The team has the rights to swap that selection with Sacramento if the Kings end up with the better selection this June. And it still has an unprotected 2019 first-round pick coming from the same Kings. The Oklahoma City Thunder also owe Philadelphia a protected 2020 first-round pick.
Dallas owes no future first-round picks, so its selection could come as early as this June. The Mavs currently have the best odds to select seventh overall in this year’s draft.
Dealing a No. 7 pick for a former No. 6 pick, one who worked through injury rehab and development on another team’s dime from 2013 through 2017, seems like a solid return. Still, Bogut was viewed by many as a significant trade chip, so much that the knowledge of his status perhaps lessened his eventual return, and the addition of Anderson (selected 21st overall in the draft just 20 months ago) only adds to the worry for the Mavs. Noel is a restricted free agent this summer.
The 6-11 22-year-old averaged 8.9 points, five rebounds, a block and 1.4 steals in just 19.4 minutes per game with the 76ers this year was pulled along in fits and spurts by the team in ways that left the third-year center exasperated. Noel missed all of his would-be 2013-14 rookie year after tearing his left ACL during his lone year at Kentucky prior to averaging over 10 points and 8 rebounds, alongside 1.7 blocks a contest, in only 30 minutes a game during his first two seasons.
And, with Joel Embiid flourishing, we’ll always have to wonder what might have been:
— Tom Moore (@tmoore76ers) February 23, 2017
In Dallas, Noel will be expected to contribute right away alongside Dirk Nowitzki. Despite the significant defensive gifts of Bogut and holdover center Salah Mejri, neither fits well alongside the aging Dallas legend, which is why the Mavericks had gone small recently (with Dirk at ostensible center, alongside Harrison Barnes and Wesley Matthews in the frontcourt) in games without Bogut.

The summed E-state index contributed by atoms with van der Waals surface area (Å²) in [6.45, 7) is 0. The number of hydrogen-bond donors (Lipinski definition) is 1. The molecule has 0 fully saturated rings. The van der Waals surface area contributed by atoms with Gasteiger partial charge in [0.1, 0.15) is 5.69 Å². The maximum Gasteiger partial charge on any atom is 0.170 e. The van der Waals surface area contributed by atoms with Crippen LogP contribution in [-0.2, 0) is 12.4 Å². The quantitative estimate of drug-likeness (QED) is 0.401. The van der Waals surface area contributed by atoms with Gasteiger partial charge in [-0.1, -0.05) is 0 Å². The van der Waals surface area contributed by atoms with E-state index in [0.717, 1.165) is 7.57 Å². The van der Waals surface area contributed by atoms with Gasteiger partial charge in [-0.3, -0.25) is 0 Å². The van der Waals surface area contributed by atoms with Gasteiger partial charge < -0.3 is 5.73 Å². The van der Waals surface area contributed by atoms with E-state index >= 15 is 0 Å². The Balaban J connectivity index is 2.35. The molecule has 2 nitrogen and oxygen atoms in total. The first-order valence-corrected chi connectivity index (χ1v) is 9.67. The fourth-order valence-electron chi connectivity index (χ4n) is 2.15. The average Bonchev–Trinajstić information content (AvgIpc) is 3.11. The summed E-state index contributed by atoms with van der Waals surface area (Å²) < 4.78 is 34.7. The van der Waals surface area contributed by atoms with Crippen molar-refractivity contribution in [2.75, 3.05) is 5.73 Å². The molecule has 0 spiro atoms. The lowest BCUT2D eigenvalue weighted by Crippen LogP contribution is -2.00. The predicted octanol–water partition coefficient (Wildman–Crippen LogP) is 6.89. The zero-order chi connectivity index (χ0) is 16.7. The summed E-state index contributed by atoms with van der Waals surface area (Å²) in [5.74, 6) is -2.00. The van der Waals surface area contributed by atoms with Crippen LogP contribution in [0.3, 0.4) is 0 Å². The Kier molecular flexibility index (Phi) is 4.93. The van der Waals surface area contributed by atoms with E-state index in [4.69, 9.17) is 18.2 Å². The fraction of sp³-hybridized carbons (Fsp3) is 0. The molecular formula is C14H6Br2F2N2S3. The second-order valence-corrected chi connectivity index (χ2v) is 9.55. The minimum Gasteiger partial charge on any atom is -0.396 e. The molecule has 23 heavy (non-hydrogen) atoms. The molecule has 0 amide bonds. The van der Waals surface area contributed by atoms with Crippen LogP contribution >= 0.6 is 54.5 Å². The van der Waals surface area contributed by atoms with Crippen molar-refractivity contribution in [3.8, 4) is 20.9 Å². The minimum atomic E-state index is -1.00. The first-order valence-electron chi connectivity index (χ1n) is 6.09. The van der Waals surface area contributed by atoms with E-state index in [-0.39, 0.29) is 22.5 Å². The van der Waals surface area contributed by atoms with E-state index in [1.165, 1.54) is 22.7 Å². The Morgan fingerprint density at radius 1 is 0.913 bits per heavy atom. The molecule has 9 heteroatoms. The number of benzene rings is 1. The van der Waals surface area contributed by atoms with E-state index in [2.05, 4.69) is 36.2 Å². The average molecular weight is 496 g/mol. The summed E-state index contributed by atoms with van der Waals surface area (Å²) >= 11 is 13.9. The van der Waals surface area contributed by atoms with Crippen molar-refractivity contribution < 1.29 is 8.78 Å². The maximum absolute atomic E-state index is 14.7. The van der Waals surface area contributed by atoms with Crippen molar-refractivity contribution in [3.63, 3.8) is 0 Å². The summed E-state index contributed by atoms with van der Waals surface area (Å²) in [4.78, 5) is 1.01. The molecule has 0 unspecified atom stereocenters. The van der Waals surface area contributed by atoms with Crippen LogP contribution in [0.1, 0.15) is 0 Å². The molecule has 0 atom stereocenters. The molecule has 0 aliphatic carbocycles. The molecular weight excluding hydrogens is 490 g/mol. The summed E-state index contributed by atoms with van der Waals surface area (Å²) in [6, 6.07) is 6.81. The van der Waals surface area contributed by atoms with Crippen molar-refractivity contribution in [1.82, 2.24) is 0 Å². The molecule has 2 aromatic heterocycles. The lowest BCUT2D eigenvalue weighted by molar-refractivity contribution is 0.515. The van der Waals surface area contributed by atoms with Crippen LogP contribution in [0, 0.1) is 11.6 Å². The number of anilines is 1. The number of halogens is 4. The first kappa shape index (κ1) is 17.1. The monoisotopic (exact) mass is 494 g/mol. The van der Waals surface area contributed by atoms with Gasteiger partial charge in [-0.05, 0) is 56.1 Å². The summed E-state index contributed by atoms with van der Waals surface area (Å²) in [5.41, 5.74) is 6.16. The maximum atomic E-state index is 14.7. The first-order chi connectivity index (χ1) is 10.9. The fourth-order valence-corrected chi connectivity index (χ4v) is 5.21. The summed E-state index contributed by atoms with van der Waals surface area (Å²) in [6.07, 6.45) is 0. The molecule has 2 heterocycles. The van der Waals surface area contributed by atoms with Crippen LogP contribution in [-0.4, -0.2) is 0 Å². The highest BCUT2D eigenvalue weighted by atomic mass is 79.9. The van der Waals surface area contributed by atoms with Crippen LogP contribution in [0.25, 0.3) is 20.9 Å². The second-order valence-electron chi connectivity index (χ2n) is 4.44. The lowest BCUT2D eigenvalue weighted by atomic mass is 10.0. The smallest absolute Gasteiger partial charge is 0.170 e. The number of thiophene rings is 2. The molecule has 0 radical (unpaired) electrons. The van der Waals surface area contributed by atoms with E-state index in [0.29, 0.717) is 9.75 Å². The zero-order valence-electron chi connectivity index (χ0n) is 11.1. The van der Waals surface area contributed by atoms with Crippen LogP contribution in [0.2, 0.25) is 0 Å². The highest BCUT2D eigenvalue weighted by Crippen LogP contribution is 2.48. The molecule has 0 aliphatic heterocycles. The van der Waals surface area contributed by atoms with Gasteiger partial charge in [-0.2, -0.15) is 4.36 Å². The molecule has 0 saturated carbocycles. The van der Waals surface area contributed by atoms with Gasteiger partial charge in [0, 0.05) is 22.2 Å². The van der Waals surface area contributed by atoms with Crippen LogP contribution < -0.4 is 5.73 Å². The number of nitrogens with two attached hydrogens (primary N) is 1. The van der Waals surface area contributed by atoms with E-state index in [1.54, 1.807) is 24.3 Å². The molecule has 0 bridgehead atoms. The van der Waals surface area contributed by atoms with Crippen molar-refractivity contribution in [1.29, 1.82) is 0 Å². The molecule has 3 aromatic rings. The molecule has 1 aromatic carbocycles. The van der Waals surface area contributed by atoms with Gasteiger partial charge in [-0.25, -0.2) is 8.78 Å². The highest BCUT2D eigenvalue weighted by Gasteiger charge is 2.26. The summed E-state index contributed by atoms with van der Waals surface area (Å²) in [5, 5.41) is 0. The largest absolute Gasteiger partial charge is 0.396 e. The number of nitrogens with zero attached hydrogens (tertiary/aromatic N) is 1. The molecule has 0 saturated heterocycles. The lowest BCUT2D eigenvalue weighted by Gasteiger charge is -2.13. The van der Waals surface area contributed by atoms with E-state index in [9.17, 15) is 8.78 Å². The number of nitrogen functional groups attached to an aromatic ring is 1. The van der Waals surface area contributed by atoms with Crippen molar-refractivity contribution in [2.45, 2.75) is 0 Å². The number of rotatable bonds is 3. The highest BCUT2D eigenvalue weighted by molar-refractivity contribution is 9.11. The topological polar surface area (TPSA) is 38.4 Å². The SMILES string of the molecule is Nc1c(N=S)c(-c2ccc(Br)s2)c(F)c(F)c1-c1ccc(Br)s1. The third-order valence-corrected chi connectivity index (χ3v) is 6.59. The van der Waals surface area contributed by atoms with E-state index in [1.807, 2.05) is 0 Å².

At 22-34, the Mavericks are on just a 33-win pace, but they’re only three games out of the Western playoff bracket with 26 to play. The deal that sent disgruntled Kings center DeMarcus Cousins to New Orleans on Sunday, alongside the Nuggets’ (current holders of the No. 8, and last, playoff seed in the West) emergence with Nikola Jokic as a focus, will make life rough on any potential playoff push. At current rates, the Mavs would have to finish on a 15-11 tear to make the playoffs.
“Current rates,” with both New Orleans and Denver improving, might not be enough. All Western playoff participants may have .500 records or better by the time this is all over. Noel, a defensive-minded big man who can cover a multitude of sins at two positions while holding his own offensively, could be the needed tonic that sends the skittish-yet-super-slow Mavericks on a run.
Meanwhile, the Sixers have turned Jrue Holiday (the initial trade asset for the since-departed Hinkie, replaced last year by veteran executive Bryan Colangelo) into a few lost years with Noel, whatever they can get for Bogut, Anderson, and a pick that helped bring 2016-17 rookie stud Dario Saric into the fold. In addition, they’ll move in on yet another first-round pick, one that could be a lottery selection from Dallas – an NBA rarity.
It feels like a satisfying move for both teams, known for their basketball brains. In all, a sound way to start the NBA’s trade deadline day.